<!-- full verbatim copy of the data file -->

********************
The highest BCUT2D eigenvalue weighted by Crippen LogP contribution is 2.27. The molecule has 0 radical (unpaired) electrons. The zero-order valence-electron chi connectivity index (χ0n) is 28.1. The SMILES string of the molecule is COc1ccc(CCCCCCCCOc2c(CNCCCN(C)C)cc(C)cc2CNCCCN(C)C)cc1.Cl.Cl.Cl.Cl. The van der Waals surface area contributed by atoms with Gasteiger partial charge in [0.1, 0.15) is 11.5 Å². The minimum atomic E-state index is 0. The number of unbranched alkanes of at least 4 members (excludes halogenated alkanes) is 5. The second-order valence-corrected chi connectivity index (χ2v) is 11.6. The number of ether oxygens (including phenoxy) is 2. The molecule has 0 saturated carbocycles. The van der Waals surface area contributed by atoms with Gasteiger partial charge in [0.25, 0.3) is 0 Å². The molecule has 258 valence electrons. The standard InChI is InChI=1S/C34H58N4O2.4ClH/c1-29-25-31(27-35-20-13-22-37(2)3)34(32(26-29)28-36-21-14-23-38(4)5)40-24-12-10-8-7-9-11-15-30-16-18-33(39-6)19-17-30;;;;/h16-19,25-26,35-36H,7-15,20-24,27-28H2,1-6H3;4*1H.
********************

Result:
The highest BCUT2D eigenvalue weighted by Crippen LogP contribution is 2.27. The molecule has 0 radical (unpaired) electrons. The zero-order valence-electron chi connectivity index (χ0n) is 28.1. The SMILES string of the molecule is COc1ccc(CCCCCCCCOc2c(CNCCCN(C)C)cc(C)cc2CNCCCN(C)C)cc1.Cl.Cl.Cl.Cl. The van der Waals surface area contributed by atoms with Gasteiger partial charge in [0.1, 0.15) is 11.5 Å². The minimum atomic E-state index is 0. The number of unbranched alkanes of at least 4 members (excludes halogenated alkanes) is 5. The second-order valence-corrected chi connectivity index (χ2v) is 11.6. The number of ether oxygens (including phenoxy) is 2. The molecule has 0 saturated carbocycles. The van der Waals surface area contributed by atoms with Gasteiger partial charge in [0.25, 0.3) is 0 Å². The molecule has 258 valence electrons. The standard InChI is InChI=1S/C34H58N4O2.4ClH/c1-29-25-31(27-35-20-13-22-37(2)3)34(32(26-29)28-36-21-14-23-38(4)5)40-24-12-10-8-7-9-11-15-30-16-18-33(39-6)19-17-30;;;;/h16-19,25-26,35-36H,7-15,20-24,27-28H2,1-6H3;4*1H.